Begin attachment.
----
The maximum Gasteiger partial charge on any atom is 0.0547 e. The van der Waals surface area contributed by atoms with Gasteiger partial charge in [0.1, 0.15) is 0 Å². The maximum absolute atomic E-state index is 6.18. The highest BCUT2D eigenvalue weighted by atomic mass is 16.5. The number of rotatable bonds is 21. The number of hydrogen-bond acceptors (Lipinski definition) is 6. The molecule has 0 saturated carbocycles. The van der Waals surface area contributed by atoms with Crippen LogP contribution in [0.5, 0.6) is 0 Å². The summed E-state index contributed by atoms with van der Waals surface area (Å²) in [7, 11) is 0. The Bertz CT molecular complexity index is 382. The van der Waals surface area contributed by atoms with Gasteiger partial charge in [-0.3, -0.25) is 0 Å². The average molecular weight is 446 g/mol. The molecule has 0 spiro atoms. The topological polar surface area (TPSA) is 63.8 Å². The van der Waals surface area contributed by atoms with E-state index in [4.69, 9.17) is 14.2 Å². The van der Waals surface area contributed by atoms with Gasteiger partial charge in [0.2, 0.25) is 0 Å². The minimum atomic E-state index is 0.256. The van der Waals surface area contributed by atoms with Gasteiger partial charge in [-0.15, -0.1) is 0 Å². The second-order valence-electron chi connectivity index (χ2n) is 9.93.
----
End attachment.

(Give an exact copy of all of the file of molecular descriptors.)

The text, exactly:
The maximum Gasteiger partial charge on any atom is 0.0547 e. The van der Waals surface area contributed by atoms with Gasteiger partial charge in [0.1, 0.15) is 0 Å². The maximum absolute atomic E-state index is 6.18. The highest BCUT2D eigenvalue weighted by atomic mass is 16.5. The number of rotatable bonds is 21. The number of hydrogen-bond acceptors (Lipinski definition) is 6. The molecule has 0 saturated carbocycles. The van der Waals surface area contributed by atoms with Crippen LogP contribution in [0.5, 0.6) is 0 Å². The summed E-state index contributed by atoms with van der Waals surface area (Å²) in [7, 11) is 0. The Bertz CT molecular complexity index is 382. The van der Waals surface area contributed by atoms with Gasteiger partial charge in [-0.3, -0.25) is 0 Å². The average molecular weight is 446 g/mol. The molecule has 0 spiro atoms. The topological polar surface area (TPSA) is 63.8 Å². The van der Waals surface area contributed by atoms with E-state index in [4.69, 9.17) is 14.2 Å². The van der Waals surface area contributed by atoms with Gasteiger partial charge in [0.2, 0.25) is 0 Å². The minimum atomic E-state index is 0.256. The van der Waals surface area contributed by atoms with Gasteiger partial charge in [-0.15, -0.1) is 0 Å². The second-order valence-electron chi connectivity index (χ2n) is 9.93.